CIDA launches women’s health products campaign for women in East Tennessee

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The CIDA Women’s Health Commodity Drive (Chronic Disease and Illness Awareness) has been going on all week for women in need of supplies in Mountain City.

CIDA Member and President Shelby Cade explained the progress the organization has made over the past few days.

“We’ve collected about 500 different women’s supplies so far, and we still have a few days left,” Cade said.

Cade said she and the rest of the organization were pleased with the turnout for supplies they had already received and that all donations went to The Women of Mountain City group.

Women of Mountain City serves the Johnson County area with needed health products for women. The organization does not limit the period products to be distributed, so everything related to hygiene is included. Products include tampons, sanitary napkins, menstrual cups, soap, panty liners, toothbrushes and toothpaste.

WMC also extends its services to not only Johnson County, but also serves Washington County and Carter County areas by distributing “menstrual packs” to people who are homeless or in insecure housing condition.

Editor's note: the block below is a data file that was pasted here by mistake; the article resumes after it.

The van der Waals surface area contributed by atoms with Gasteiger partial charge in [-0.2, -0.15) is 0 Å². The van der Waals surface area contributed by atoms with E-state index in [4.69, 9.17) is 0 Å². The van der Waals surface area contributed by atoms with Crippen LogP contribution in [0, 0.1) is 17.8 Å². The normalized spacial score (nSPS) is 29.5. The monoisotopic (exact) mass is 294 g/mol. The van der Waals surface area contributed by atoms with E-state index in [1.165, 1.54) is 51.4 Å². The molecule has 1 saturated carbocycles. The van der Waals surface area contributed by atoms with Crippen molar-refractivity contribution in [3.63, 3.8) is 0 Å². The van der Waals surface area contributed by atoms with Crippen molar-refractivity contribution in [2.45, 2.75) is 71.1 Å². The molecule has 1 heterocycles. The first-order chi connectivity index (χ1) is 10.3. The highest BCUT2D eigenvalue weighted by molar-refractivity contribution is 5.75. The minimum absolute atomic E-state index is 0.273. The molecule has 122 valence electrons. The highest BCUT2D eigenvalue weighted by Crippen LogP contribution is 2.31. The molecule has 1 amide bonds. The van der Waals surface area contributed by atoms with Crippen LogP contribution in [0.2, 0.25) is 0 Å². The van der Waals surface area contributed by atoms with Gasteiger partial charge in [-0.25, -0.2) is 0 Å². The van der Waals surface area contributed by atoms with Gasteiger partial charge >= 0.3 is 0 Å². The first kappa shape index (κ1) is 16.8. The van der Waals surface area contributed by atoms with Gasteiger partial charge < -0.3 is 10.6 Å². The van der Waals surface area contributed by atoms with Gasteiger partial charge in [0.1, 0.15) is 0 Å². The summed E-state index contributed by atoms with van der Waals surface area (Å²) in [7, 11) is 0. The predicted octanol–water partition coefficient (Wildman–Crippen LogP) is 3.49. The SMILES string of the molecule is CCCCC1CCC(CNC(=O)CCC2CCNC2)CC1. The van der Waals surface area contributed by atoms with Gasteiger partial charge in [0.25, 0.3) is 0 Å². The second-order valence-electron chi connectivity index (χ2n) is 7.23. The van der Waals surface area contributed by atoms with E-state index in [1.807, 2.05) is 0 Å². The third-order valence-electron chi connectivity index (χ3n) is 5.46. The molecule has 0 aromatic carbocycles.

Cade thinks this is a very important project. She believes that CIDA will make a difference in the lives of others, even if it is just to provide the necessary supplies free of charge to women.

“This project is important because it provides products to some women who may not have access to them or cannot afford them,” Cade said.

Cade mentioned the success the women’s health products campaign has already had. The donations of students and professors on campus do not go unnoticed and contribute to a great cause for women.

The product drive takes place from October 25 to November 7. For more information on how to donate to CIDA’s Women’s Health Commodity Drive or how to help the women of Mountain City, contact [email protected]

  • Kaitlyn Thomas is a sophomore majoring in Media and Communications with a concentration in Broadcast Journalism. She is a writer for the East Tennessean.

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